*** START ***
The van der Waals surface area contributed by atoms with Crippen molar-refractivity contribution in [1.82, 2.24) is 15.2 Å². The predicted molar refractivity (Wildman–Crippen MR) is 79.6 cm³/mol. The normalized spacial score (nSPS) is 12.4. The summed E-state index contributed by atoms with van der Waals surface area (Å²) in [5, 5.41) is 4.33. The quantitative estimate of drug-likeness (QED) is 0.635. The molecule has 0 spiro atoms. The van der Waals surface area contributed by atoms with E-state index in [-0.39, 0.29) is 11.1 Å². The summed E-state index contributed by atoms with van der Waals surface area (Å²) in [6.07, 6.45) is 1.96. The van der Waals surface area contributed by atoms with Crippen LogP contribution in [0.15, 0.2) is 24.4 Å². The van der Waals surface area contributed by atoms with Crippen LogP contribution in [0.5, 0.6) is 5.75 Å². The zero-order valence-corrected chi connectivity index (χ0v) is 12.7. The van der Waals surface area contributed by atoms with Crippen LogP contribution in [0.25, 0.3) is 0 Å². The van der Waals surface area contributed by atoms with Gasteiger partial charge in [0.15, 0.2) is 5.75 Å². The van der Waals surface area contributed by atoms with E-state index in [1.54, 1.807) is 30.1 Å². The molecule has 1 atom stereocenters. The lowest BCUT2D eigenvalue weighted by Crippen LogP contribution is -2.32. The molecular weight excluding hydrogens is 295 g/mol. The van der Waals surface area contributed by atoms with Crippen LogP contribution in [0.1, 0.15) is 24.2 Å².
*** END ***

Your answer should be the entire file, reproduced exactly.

The van der Waals surface area contributed by atoms with Crippen molar-refractivity contribution in [1.82, 2.24) is 15.2 Å². The predicted molar refractivity (Wildman–Crippen MR) is 79.6 cm³/mol. The normalized spacial score (nSPS) is 12.4. The summed E-state index contributed by atoms with van der Waals surface area (Å²) in [5, 5.41) is 4.33. The quantitative estimate of drug-likeness (QED) is 0.635. The molecule has 0 spiro atoms. The van der Waals surface area contributed by atoms with E-state index in [-0.39, 0.29) is 11.1 Å². The summed E-state index contributed by atoms with van der Waals surface area (Å²) in [6.07, 6.45) is 1.96. The van der Waals surface area contributed by atoms with Crippen LogP contribution in [0.15, 0.2) is 24.4 Å². The van der Waals surface area contributed by atoms with Crippen LogP contribution in [0.5, 0.6) is 5.75 Å². The zero-order valence-corrected chi connectivity index (χ0v) is 12.7. The van der Waals surface area contributed by atoms with Crippen LogP contribution in [0.25, 0.3) is 0 Å². The van der Waals surface area contributed by atoms with Gasteiger partial charge in [0.15, 0.2) is 5.75 Å². The van der Waals surface area contributed by atoms with E-state index in [1.54, 1.807) is 30.1 Å². The molecule has 1 atom stereocenters. The lowest BCUT2D eigenvalue weighted by Crippen LogP contribution is -2.32. The molecular weight excluding hydrogens is 295 g/mol. The van der Waals surface area contributed by atoms with Crippen LogP contribution in [0.1, 0.15) is 24.2 Å².